However, almost every part of VB program is intimately tied to the VB desktop GUI processing.  Even the essential algorithms are full of bonus code to update the display or change the highlights on buttons or check boxes.

The Technical Debt Question

The software we inherited can be deployed to another customer’s desktop.  We have to rewrite significant pieces, however.

“What’s the least we can do to generate a revenue stream?” a manager asked.

I can, of course, lie about it and say we can deploy it “as-is”.  It won’t work, even a little bit, but it will be deployed.  Everything after that can be called “configuration” or “tuning”.  It will take months of this fooling around, but it will be deployed.  We can charge for the software; eventually, we’ll have to give some of the revenue back because it won’t be usable for months, but that’s a management call, right?

Management knows that the code has database and configuration dependencies that are tightly bound to the customer who’s transferring the source to us.  We know about the missing pieces the customer haven’t been able to transfer because “someone else controls that.”  These are things we really have to fix before trying to deploy this to another customer as if it’s a ready-to-use product.  That’s possibly what the manager wanted to know.  But it isn’t the whole story.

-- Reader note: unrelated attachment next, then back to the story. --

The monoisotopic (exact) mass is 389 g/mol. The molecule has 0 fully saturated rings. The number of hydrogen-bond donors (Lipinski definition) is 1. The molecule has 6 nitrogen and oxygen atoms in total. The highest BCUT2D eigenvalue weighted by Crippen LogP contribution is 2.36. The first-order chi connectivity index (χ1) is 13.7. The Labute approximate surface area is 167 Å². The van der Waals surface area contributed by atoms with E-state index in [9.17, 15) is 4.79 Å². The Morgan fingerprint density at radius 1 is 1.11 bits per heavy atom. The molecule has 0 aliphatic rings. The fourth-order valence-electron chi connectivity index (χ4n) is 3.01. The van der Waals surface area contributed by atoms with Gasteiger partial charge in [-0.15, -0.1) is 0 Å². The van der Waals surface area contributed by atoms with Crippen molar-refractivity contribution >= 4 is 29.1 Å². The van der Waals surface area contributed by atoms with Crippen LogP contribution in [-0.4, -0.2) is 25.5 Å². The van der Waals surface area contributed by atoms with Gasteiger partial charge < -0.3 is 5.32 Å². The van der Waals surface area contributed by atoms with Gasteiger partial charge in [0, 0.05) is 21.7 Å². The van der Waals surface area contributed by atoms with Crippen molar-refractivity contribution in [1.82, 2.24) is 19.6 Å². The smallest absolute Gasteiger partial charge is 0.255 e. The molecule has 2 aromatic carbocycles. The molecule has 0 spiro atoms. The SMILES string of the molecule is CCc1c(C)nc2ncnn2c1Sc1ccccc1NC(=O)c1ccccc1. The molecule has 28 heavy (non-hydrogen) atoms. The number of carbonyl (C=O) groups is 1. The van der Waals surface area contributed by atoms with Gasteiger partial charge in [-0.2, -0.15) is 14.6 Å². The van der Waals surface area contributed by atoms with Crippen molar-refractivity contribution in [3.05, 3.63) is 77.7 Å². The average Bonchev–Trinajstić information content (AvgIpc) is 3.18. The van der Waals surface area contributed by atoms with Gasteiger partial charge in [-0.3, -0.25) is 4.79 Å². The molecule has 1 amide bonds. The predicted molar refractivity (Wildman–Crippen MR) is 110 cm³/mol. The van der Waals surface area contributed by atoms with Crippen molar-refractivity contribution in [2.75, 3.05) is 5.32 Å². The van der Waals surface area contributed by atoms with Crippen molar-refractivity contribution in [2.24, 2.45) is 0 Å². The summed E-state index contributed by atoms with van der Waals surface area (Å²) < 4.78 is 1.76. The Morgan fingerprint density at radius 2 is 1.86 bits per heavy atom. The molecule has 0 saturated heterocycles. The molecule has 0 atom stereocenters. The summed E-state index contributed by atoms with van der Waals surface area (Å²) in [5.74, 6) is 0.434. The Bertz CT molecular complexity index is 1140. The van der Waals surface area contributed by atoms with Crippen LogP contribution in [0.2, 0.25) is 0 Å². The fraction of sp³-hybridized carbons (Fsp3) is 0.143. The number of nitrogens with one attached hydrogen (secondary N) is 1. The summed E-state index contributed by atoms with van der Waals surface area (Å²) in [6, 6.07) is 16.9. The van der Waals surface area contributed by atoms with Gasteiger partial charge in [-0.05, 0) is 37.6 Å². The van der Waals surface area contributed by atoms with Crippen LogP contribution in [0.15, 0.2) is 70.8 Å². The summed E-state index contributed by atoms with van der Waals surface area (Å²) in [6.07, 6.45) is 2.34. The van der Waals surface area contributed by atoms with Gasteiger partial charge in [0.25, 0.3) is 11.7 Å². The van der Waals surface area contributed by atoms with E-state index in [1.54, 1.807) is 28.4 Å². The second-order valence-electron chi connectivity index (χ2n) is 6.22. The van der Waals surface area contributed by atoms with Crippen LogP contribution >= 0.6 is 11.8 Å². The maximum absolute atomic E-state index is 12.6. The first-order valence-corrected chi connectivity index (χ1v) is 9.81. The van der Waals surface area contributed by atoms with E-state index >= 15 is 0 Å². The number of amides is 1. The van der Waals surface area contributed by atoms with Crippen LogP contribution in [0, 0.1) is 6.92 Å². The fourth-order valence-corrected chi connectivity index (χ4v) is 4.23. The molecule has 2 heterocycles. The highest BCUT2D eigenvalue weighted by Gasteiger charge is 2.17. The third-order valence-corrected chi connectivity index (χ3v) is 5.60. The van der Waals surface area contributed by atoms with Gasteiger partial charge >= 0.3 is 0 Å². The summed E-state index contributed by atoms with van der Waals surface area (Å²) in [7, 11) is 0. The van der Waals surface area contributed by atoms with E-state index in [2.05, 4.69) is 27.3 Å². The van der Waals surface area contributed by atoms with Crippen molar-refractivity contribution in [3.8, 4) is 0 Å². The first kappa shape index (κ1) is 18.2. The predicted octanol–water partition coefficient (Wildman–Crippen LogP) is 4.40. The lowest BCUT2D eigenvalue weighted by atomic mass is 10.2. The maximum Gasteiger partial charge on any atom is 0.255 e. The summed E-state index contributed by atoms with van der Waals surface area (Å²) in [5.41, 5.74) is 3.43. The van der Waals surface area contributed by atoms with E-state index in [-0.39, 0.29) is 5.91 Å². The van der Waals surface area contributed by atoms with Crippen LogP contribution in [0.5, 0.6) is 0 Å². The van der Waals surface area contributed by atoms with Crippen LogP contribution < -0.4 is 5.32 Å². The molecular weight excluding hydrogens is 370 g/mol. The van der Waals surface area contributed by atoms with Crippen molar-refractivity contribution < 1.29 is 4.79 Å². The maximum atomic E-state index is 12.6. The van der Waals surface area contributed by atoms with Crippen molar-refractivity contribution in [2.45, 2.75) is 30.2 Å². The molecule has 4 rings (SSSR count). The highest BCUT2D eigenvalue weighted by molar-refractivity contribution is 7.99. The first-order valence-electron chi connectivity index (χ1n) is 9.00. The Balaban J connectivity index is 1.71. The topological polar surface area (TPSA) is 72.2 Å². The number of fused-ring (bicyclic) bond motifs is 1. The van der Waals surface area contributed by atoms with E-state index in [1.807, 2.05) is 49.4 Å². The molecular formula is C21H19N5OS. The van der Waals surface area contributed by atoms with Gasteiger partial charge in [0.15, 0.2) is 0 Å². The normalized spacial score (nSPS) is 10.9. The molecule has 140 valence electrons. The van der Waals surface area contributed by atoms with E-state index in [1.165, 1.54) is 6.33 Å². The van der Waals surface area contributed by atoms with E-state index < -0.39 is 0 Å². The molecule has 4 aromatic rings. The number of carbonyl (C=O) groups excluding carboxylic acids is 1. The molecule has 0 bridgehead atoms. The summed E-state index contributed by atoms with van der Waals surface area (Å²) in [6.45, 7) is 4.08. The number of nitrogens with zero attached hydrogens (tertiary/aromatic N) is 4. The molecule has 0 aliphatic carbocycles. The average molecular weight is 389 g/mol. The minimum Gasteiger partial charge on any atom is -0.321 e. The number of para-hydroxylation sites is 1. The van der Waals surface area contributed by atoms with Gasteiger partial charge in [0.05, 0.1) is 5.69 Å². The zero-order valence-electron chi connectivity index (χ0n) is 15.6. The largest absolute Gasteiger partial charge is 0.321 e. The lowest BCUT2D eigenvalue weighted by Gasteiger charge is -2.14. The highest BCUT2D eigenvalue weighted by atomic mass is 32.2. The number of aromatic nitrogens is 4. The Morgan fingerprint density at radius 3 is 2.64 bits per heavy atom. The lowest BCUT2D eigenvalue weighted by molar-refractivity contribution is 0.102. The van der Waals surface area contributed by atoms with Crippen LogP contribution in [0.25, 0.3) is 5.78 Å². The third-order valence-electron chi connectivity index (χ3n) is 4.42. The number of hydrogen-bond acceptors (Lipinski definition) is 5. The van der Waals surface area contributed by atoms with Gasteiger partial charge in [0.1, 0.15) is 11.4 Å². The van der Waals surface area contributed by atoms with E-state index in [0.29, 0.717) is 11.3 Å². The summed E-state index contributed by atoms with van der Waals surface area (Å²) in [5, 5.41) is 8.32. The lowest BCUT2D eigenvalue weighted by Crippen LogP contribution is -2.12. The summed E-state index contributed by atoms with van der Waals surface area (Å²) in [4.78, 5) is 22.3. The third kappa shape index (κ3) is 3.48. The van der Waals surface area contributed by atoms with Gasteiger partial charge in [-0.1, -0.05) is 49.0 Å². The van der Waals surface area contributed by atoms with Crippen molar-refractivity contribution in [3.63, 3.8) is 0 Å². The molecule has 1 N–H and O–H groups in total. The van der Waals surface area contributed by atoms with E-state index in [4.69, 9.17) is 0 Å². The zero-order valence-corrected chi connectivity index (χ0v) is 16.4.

Once we start looking at the taking these configuration features apart, we’re looking at creating regression tests for those changes.  And there are no test cases.  So, there’s a hidden cost of making changes: we also need to develop tests for those changes.  And in the process of trying to define those tests, we find bugs, missing components, bad design, conflicting comments, all the usual detritus of years of doing support ACAP.  In short, we have to pay back the accumulated technical debt.

If we deploy a minimally modified app, and fly people out to some new client to support and configure that software, what will our revenue stream be?  Probably a net loss, when you figure in the various costs we’re going to endure.  And then, when we do offer SaaS, what do we do for those early adopters?

The Dollar Value Of Technical Debt

It’s difficult to put a dollar value on the Technical Debt of this particular product.  It’s difficult because it’s hard to say how much of the original application software we’re preserving.  Ideally, the technical debt is just the stuff we’re fixing.  But, if we’re fixing everything, what exactly was transferred to us?